The University of Texas and its Office of Athletic Compliance have summarized the definition of ‘extra benefits‘ and which donations from boosters, or the athlete himself, are permissible and which situations make it legal or illegal.
But in a rival that concluded in 2011 after Texas A&M departed for the SEC, the staff couldn’t help but poke fun at one of the Aggies’ most elite players to ever wear the maroon and white, Johnny Manziel.
Q. But benefits from friends and family are ok, right?
A. Maybe. NCAA rules are very fact specific. The same benefit can be permissible or impermissible depending on where it comes from and why it was given. For example, Johnny, a student-athlete, receives a football jersey.
If that jersey comes from the school and is for practice and competition it is permissible, because NCAA rules allow the institution to provide appropriate equipment.
If that jersey came from Aunt Amy and Uncle Joe as a Christmas present and you have exchanged gifts with them since Johnny was little, it is permissible.
If that jersey comes from Aunt Amy and Uncle Joe, who you haven’t heard from in years but suddenly turned up after they saw a story on tv about how Johnny is likely to go high in the draft, it may not be permissible.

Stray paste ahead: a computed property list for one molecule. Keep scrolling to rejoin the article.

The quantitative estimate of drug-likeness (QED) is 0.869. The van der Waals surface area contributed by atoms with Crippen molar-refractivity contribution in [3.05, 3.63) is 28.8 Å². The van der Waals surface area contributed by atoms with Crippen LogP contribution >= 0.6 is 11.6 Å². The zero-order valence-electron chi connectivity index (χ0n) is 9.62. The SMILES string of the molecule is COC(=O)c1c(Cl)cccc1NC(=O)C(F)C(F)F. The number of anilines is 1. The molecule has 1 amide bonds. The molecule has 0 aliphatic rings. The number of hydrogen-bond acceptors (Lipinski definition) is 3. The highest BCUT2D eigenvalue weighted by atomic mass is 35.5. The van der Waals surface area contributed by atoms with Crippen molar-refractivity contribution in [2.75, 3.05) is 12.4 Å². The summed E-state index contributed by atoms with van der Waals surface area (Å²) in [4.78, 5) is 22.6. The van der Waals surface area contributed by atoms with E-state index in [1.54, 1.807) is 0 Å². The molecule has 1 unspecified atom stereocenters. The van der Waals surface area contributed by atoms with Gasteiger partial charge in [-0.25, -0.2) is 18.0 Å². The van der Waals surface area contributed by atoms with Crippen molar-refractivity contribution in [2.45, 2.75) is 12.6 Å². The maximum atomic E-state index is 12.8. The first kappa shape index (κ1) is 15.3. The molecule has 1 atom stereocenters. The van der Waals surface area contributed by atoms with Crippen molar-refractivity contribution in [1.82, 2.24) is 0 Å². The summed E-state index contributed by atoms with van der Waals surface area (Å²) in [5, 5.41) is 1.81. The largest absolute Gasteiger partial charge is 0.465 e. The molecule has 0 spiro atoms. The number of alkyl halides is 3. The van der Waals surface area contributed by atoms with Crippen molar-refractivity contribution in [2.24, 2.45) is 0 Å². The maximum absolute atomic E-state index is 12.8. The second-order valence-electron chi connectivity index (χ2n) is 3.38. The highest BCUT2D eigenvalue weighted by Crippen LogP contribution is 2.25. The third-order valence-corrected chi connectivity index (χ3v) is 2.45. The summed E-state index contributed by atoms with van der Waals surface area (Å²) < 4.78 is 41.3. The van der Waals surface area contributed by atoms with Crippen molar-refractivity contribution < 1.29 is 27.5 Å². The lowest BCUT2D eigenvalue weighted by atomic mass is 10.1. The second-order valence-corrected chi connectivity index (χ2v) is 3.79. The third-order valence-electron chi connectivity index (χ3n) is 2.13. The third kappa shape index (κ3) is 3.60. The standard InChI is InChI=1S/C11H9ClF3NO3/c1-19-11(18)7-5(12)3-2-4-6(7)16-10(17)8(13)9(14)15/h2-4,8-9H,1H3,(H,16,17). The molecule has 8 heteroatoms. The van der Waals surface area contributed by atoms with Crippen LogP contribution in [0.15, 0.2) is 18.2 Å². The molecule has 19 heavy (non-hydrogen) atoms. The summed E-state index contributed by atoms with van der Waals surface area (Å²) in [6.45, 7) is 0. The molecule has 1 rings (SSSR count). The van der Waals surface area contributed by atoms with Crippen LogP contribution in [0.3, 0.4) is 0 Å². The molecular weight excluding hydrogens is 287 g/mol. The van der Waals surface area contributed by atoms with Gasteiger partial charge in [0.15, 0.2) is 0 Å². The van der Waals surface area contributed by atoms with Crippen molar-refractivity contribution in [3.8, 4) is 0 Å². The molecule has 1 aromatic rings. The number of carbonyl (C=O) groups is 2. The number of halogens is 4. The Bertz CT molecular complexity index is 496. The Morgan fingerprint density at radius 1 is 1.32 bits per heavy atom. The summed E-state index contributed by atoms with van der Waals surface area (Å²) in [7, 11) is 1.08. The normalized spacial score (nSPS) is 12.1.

If that jersey came from “Aunt” Amy and “Uncle” Joe, who you are not really related to, but you think of like family, it may be permissible depending on how long you have known Amy and Joe and whether they have provided similar gifts to Johnny in the past or if those gifts only started coming after Johnny became known as an athlete.
Bottom line, don’t assume that something is ok just because the person giving it is “like family,” or sometimes, even if they are family.
After mixed results flooded in from the conclusion of the Ed O’Bannon case, many former college football players, like Manziel, as well as former basketball players, are exempt from being financially recognized and the concept of allowing athletes to be represented in such a world has been put on hold unless an appeals decision sends the trial to the Supreme Court.
*Featured Photo (above) credit to USA TODAY Sports